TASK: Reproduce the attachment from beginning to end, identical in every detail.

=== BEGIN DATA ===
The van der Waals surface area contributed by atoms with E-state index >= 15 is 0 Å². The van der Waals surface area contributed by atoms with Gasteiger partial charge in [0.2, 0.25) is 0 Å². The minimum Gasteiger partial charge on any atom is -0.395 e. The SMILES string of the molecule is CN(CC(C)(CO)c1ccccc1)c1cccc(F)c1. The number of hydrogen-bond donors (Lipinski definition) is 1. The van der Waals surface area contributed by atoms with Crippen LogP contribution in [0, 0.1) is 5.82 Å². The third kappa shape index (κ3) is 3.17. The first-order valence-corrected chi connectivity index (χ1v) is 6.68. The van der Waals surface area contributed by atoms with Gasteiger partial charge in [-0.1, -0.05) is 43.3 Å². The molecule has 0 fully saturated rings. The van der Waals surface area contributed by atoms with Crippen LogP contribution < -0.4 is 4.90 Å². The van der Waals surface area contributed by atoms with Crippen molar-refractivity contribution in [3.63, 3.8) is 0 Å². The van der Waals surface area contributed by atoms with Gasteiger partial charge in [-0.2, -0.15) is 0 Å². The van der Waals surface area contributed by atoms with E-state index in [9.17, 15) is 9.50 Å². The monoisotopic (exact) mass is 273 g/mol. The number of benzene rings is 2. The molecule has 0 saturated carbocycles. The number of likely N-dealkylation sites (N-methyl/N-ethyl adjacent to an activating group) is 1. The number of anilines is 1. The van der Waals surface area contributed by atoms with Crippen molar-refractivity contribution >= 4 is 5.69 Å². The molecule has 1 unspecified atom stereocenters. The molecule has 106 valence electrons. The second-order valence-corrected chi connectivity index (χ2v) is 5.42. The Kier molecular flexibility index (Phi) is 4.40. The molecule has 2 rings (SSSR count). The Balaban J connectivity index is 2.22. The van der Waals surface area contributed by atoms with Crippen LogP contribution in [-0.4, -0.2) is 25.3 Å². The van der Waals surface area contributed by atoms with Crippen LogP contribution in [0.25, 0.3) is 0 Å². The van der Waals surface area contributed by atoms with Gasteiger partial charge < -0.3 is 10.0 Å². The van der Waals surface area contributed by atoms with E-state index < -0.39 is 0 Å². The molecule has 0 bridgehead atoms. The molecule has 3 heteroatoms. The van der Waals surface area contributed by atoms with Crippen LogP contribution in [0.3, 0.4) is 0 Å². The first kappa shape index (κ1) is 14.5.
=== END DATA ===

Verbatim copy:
The van der Waals surface area contributed by atoms with E-state index >= 15 is 0 Å². The van der Waals surface area contributed by atoms with Gasteiger partial charge in [0.2, 0.25) is 0 Å². The minimum Gasteiger partial charge on any atom is -0.395 e. The SMILES string of the molecule is CN(CC(C)(CO)c1ccccc1)c1cccc(F)c1. The number of hydrogen-bond donors (Lipinski definition) is 1. The van der Waals surface area contributed by atoms with Crippen LogP contribution in [0, 0.1) is 5.82 Å². The third kappa shape index (κ3) is 3.17. The first-order valence-corrected chi connectivity index (χ1v) is 6.68. The van der Waals surface area contributed by atoms with Gasteiger partial charge in [-0.1, -0.05) is 43.3 Å². The molecule has 0 fully saturated rings. The van der Waals surface area contributed by atoms with Crippen LogP contribution < -0.4 is 4.90 Å². The van der Waals surface area contributed by atoms with Crippen molar-refractivity contribution in [3.63, 3.8) is 0 Å². The van der Waals surface area contributed by atoms with Gasteiger partial charge in [-0.2, -0.15) is 0 Å². The van der Waals surface area contributed by atoms with E-state index in [9.17, 15) is 9.50 Å². The monoisotopic (exact) mass is 273 g/mol. The number of benzene rings is 2. The molecule has 0 saturated carbocycles. The number of likely N-dealkylation sites (N-methyl/N-ethyl adjacent to an activating group) is 1. The number of anilines is 1. The van der Waals surface area contributed by atoms with Crippen molar-refractivity contribution >= 4 is 5.69 Å². The molecule has 1 unspecified atom stereocenters. The molecule has 106 valence electrons. The second-order valence-corrected chi connectivity index (χ2v) is 5.42. The Kier molecular flexibility index (Phi) is 4.40. The molecule has 2 rings (SSSR count). The Balaban J connectivity index is 2.22. The van der Waals surface area contributed by atoms with Crippen LogP contribution in [-0.4, -0.2) is 25.3 Å². The van der Waals surface area contributed by atoms with Crippen LogP contribution in [0.25, 0.3) is 0 Å². The van der Waals surface area contributed by atoms with Gasteiger partial charge < -0.3 is 10.0 Å². The van der Waals surface area contributed by atoms with E-state index < -0.39 is 0 Å². The molecule has 0 bridgehead atoms. The molecule has 3 heteroatoms. The van der Waals surface area contributed by atoms with Crippen LogP contribution in [0.3, 0.4) is 0 Å². The first kappa shape index (κ1) is 14.5.